Resort and town
|• Total||173 km2 (67 sq mi)|
|Elevation||0 m (0 ft)|
|• Density||12/km2 (32/sq mi)|
|Time zone||UTC-3 (AST)|
Totness was settled by Scottish and English colonists from 1808 onward, and is named after Totnes, England. In 1863, the area around Totness was designated for independent agriculture. A market and a District Commissioner's Office on the former plantation Friendship were added to the resort. In the 1940s, a road was built linking Totness with Paramaribo which is nowadays part of the East-West Link.
The Suriname-Guyana Submarine Cable System has its landing station in Totness. It connects the telecommunications networks in Suriname with those in Guyana and Trinidad and from Trinidad to the rest of the world. The Totness Airstrip is one of the oldest airports in Suriname, in use since 1953, when the Piper Cub (PZ-NAC) of Kappel-van Eyck named "Colibri" landed there from Zorg en Hoop Airport.
Totness has been designated as a regional centre, and is planned to be upgrade with a medium sized hotel and a proper city centre. The village of Friendship is located is on the north side of the East-West link, and Totness is to the south.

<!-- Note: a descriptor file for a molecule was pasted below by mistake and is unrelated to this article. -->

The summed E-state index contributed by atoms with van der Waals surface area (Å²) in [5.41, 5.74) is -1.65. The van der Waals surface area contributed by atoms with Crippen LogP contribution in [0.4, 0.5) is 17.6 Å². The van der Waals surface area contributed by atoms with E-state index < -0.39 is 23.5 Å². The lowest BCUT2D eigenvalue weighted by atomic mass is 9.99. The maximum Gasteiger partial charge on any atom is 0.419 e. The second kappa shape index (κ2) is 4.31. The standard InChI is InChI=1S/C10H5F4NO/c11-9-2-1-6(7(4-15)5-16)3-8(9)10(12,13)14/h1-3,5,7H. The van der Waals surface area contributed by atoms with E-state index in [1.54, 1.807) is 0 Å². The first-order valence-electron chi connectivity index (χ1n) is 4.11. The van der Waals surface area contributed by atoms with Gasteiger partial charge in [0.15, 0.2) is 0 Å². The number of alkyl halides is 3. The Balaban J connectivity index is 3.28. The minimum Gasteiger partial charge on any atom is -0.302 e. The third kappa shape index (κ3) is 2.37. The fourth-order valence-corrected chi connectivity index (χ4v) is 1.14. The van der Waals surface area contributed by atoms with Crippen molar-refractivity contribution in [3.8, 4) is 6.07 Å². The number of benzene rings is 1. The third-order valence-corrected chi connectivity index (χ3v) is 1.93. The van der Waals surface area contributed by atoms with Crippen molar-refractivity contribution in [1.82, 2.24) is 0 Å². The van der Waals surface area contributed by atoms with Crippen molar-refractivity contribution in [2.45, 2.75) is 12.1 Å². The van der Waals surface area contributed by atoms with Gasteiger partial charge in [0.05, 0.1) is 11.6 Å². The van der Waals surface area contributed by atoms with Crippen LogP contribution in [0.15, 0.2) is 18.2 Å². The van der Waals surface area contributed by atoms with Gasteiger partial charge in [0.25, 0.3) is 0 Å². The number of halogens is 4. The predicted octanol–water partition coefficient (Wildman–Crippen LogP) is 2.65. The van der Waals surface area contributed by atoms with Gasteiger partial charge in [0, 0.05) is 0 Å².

Tata Colin (circa 1806 - 1836) was a slave on the plantation Leasowes near Totness. In 1835, he attempted a slave rebellion. His intention was to free all the slaves, but he was betrayed, taken to Paramaribo where he was tortured and tried. Colin was taken to Fort Zeelandia to be hung, but died or vanished using black magic, before his sentence was carried out. His followers were sentenced to hard labour or public corporal punishment.
A statue had been erected to Tata Colin in the central square of Totness, and the local school had been named after him.
- Jozef Slagveer (1940–1982), journalist, and a victim of the December murders.
- Michaël Slory (1935–2018), poet mainly in Sranan Tongo
- Ervin Tjon-A-Loi (born 1995), footballer
- Letitia Vriesde (born 1964), athlete
- Emile Wijntuin (1924–2020), Chairman of the National Assembly of Suriname.
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